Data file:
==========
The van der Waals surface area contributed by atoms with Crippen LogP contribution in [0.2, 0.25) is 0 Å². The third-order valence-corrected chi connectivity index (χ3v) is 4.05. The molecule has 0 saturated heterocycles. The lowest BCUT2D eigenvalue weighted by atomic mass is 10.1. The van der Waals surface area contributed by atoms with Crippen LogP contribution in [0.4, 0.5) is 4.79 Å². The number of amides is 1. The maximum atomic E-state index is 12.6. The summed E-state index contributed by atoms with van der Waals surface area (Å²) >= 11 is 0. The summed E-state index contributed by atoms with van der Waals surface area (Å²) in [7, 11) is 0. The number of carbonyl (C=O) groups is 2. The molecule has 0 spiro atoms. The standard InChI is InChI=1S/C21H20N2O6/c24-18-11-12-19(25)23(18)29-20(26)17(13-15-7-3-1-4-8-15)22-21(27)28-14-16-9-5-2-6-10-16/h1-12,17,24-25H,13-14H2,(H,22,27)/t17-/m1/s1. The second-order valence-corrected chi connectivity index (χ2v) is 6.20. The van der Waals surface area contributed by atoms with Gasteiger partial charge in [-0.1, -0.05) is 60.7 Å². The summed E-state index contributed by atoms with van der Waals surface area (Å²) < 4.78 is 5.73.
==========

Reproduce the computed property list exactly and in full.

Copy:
The van der Waals surface area contributed by atoms with Crippen LogP contribution in [0.2, 0.25) is 0 Å². The third-order valence-corrected chi connectivity index (χ3v) is 4.05. The molecule has 0 saturated heterocycles. The lowest BCUT2D eigenvalue weighted by atomic mass is 10.1. The van der Waals surface area contributed by atoms with Crippen LogP contribution in [0.4, 0.5) is 4.79 Å². The number of amides is 1. The maximum atomic E-state index is 12.6. The summed E-state index contributed by atoms with van der Waals surface area (Å²) >= 11 is 0. The summed E-state index contributed by atoms with van der Waals surface area (Å²) in [7, 11) is 0. The number of carbonyl (C=O) groups is 2. The molecule has 0 spiro atoms. The standard InChI is InChI=1S/C21H20N2O6/c24-18-11-12-19(25)23(18)29-20(26)17(13-15-7-3-1-4-8-15)22-21(27)28-14-16-9-5-2-6-10-16/h1-12,17,24-25H,13-14H2,(H,22,27)/t17-/m1/s1. The second-order valence-corrected chi connectivity index (χ2v) is 6.20. The van der Waals surface area contributed by atoms with Gasteiger partial charge in [-0.1, -0.05) is 60.7 Å². The summed E-state index contributed by atoms with van der Waals surface area (Å²) < 4.78 is 5.73.